The Guide to Getting More Out of Pronto – Part 4

Looking back at Part 3 of The Guide to Getting More Out of Pronto, I might have spent too much time discussing advertising. Personally, I’m not a big fan of AdWords, but I like the ideas behind retargeting and I love Facebook’s simplicity. In general, you don’t need a huge ad budget to have a successful Internet presence, and ideally, your ads should simply supplement the traffic you get naturally via inbound sources. Inbound marketing is essentially about creating the largest possible Internet footprint for your company and using a large variety of “free” sources for building leads. We already discussed two potential inbound sources in Part 1 and Part 2, but other sources might include email marketing, email newsletters, blog content, social media, webinars, white papers or anything that creates a reason for people to visit your website.

Is There A Correlation Between Inbound Links And Social Shares?

Email marketing 101: Successful newsletter campaigns

Quick tip guide to proper content curation

In a perfect world, sources like these should cover 95% of your traffic, with the remaining 5% covered by ads that encourage people through the sales funnel — from brand awareness (Facebook) to continued interest (retargeting) to the purchase decision (AdWords). When it boils down to it, inbound marketing is really about running an active business online. It’s about doing the things that successful businesses do without even thinking about it: writing and sharing great content, being active on social networks and in local or niche communities, and most of all, creating a product or service that people love to talk about. None of these are easy tasks, and it’s almost impossible to find time to do them while running your business. But all I ask is that you keep the ideas of inbound marketing in the back of your mind at all times. Next time someone gets promoted, think about how you might turn that into social media engagement. When you next save your client from disaster, think about how you might turn that into a case study. These opportunities are everywhere — you just need to train yourself to be aware of them.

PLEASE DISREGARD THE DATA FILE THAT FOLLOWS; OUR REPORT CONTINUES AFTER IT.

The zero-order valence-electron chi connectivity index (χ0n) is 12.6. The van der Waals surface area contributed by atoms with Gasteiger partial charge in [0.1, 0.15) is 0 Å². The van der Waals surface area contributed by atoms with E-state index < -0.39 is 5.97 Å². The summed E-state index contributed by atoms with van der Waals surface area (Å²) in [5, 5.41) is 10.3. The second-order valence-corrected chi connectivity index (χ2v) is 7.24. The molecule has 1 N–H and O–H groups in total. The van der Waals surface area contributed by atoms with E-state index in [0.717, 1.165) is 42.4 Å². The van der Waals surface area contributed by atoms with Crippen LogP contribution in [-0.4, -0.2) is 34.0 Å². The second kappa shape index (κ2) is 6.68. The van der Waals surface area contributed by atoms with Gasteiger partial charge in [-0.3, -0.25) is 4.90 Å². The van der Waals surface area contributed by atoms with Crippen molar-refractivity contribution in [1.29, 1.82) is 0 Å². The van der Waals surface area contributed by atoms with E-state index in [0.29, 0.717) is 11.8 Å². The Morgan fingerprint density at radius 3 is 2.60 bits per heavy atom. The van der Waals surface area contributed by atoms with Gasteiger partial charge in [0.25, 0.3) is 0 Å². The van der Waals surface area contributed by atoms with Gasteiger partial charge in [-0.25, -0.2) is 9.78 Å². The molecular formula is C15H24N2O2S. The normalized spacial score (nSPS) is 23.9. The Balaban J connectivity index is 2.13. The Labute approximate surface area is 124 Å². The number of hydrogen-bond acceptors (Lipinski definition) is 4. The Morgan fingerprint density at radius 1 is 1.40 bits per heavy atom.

Wrap Up

Internet marketing is a massive world full of amazing ideas and lots and lots of not-so-amazing ideas. It can seem terribly overwhelming at times. Hopefully, the topics we’ve covered in this series (see Part 1, Part 2 and Part 3) give you some ideas on where to start. Again, our expertise is not in marketing strategy but rather the tools and Web properties needed to make your strategies successful. I’m definitely not a marketing expert. I just spend a lot of time reading, learning, and thinking about Internet marketing. Although each of the items mentioned has at one point or another been helpful to one of our clients, the majority of them (specifically, link building and ad management) do not fall within our services. Also, not all of the techniques I listed will work for every business, so take each with a grain of salt and think about how it might fit in with your current marketing tactics.
If you missed Parts 1-3, don’t for get to go back and check them out: SEO & Social Media Manager


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